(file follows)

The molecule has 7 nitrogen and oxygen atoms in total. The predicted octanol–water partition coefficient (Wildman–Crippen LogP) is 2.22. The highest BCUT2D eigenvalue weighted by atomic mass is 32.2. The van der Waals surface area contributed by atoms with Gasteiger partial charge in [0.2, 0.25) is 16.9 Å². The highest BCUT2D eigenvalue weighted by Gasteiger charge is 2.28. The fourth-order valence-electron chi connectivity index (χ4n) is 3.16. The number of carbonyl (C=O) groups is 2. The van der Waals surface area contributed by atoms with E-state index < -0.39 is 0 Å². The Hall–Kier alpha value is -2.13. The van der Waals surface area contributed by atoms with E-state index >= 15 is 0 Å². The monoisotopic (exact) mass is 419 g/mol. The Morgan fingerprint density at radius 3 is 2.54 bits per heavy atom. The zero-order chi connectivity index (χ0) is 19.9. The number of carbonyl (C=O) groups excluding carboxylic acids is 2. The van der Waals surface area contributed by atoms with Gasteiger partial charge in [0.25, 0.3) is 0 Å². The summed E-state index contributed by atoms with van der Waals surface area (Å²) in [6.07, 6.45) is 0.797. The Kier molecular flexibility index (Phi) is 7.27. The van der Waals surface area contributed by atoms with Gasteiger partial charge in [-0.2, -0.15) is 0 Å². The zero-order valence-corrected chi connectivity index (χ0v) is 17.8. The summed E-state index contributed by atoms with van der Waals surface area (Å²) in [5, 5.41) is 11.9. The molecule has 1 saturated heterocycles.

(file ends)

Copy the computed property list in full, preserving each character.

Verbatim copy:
The molecule has 7 nitrogen and oxygen atoms in total. The predicted octanol–water partition coefficient (Wildman–Crippen LogP) is 2.22. The highest BCUT2D eigenvalue weighted by atomic mass is 32.2. The van der Waals surface area contributed by atoms with Gasteiger partial charge in [0.2, 0.25) is 16.9 Å². The highest BCUT2D eigenvalue weighted by Gasteiger charge is 2.28. The fourth-order valence-electron chi connectivity index (χ4n) is 3.16. The number of carbonyl (C=O) groups is 2. The van der Waals surface area contributed by atoms with E-state index < -0.39 is 0 Å². The Hall–Kier alpha value is -2.13. The van der Waals surface area contributed by atoms with E-state index >= 15 is 0 Å². The monoisotopic (exact) mass is 419 g/mol. The Morgan fingerprint density at radius 3 is 2.54 bits per heavy atom. The zero-order chi connectivity index (χ0) is 19.9. The number of carbonyl (C=O) groups excluding carboxylic acids is 2. The van der Waals surface area contributed by atoms with Gasteiger partial charge in [0.25, 0.3) is 0 Å². The summed E-state index contributed by atoms with van der Waals surface area (Å²) in [6.07, 6.45) is 0.797. The Kier molecular flexibility index (Phi) is 7.27. The van der Waals surface area contributed by atoms with Gasteiger partial charge in [-0.2, -0.15) is 0 Å². The zero-order valence-corrected chi connectivity index (χ0v) is 17.8. The summed E-state index contributed by atoms with van der Waals surface area (Å²) in [5, 5.41) is 11.9. The molecule has 1 saturated heterocycles.